The war of keyboard vs touchscreen ended around 2009-2010. And the winner has over 99.8% marketshare today. It wasn't the keyboard though.

    How many Typos or similar keyboard accessories have been sold for iPhones over the years? Basically none, compared to the overall userbase.
    As far as I know, there are more jailbroken iPhones out there, than sold keyboard accessories.

    But all of that has already been said a thousand times.
    In the now, the market proves you wrong every single time when you say that people want keyboards or that the niche strategy works for BlackBerry.
    The past clearly shows that BlackBerry was the most successful, when they sold into every market segment, while also showing that people who really want a keyboard over other things, are 0.2% of the market.

    Your arguments are also nonsensical.
    Maybe people still like keyboards, but it's just not high on their priority list...
    In that case, the thought itself is already useless, because there simply isn't a phone out there with a 5 inch screen and a keyboard attached to it, that you would be able to use (not even talking about storing such a device). Even if such a phone existed, who would want such a monstrosity? (no, sliders do not count. The only thing failing more than a keyboard phone, is a slider, in terms of market share. This is a trend over the last 9 years).

    Therefore, your thought experiment might be a funny pastime, but the outcome is basically worthless, considering the constraints of your comparison. The only thing unscientific here, is your way of wanting to make keyboards look attractive.

    It should also be of note, that Samsung produces absolutely everything, as long as they see a market for it. The OG Note and their 40 phones a year policy (at least up until now) clearly show that.
    If anyone would be interested in a 5 inched keyboarded monstrosity with apps, Samsung would make such a device. And if it's not Samsung, then another one of the 100 Android manufacturers out there.
    When absolutely nobody pursuis small or big keyboarded devices, take it for granted that market research and focus groups have clearly shown that there is no worth in such a device.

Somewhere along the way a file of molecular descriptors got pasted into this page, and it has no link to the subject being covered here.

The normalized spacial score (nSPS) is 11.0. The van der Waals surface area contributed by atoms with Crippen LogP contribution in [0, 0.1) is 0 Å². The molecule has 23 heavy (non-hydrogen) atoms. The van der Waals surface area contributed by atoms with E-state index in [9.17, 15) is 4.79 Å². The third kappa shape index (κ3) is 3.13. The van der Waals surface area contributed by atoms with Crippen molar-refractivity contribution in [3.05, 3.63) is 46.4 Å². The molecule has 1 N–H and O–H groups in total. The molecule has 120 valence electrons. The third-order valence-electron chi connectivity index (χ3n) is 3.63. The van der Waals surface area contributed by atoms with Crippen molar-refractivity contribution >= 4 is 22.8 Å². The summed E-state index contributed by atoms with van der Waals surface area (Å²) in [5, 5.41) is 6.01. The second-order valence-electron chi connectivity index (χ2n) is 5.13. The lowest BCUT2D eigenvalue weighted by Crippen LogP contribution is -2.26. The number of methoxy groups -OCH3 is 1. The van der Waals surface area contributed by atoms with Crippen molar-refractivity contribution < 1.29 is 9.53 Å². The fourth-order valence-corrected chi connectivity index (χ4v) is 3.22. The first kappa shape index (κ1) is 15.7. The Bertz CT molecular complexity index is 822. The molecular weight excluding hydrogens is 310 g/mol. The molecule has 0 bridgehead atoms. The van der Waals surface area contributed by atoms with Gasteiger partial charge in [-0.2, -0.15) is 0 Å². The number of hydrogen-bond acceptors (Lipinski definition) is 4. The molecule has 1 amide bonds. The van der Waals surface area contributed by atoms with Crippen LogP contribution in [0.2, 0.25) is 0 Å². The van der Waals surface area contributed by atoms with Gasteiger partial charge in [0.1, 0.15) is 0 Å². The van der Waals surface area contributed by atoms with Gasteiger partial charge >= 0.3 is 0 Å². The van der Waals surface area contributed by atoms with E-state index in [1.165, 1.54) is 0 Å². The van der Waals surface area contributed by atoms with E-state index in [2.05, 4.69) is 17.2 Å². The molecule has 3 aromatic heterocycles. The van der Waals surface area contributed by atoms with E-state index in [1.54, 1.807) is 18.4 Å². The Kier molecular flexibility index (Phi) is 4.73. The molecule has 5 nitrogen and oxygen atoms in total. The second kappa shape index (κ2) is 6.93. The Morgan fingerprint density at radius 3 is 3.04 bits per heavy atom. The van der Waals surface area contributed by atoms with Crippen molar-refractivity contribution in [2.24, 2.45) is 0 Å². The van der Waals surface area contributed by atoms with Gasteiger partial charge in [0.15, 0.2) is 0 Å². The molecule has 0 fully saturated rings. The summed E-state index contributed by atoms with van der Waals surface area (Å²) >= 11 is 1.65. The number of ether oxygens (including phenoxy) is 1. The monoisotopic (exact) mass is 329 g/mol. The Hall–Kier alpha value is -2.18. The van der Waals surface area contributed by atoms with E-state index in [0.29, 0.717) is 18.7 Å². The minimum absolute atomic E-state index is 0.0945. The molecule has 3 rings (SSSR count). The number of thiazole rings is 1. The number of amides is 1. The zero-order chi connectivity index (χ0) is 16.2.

Last edited by MarsupilamiX; 05-15-15 at 04:05 PM.
    theone06 likes this.
    05-15-15 12:02 AM
  8. BBd00d's Avatar
    To be fair the thread title does not mention anything of it being high-end, just an all touch.

    Posted via the CB10 App on my Z10
    I stand corrected on that, assuming people were wanting a high end full touch as a mid tier all touch just came out.

    Posted via CB10
    05-15-15 05:19 AM
  9. BBd00d's Avatar
    Honest question, even if BlackBerry made a highly spec'd all touch device tomorrow, could you honestly call it a high end all touch "for consumers" considering the app situation with BlackBerry? I don't see consumers buying a device in any significant number without many commonly used apps. And they can't sell a high-spec device cheaply, obviously.

    Posted via CB10
    I agree with you 100% there, which is why all over these forums I've suggested that it's not their priority. There might be a market for high end all touch, but it's a small one. They are not focused on consumers at all, they've even stated that, yet so many here don't get it that when Z10 and Z30 came out, it was to compete in the consumer space, but since then the company has been refocused into the enterprise space, so a high end Z30 successor is not likely in the cards in the near term or long term. I hope they come out with one personally so they can offer that choice to those who want one, but I don't think it's going to happen.

    Posted via CB10
    05-15-15 05:25 AM
  10. lnichols's Avatar
    I don't have the foggiest idea what your point is, to be honest... that BB10 sales are hopelessly bad and there is no device form factor that will sell well?

    or maybe the current devices would sell well if they were market more aggressively?

    or that BlackBerry has to improve the carrier relationships so they have a higher profile in the retail channel?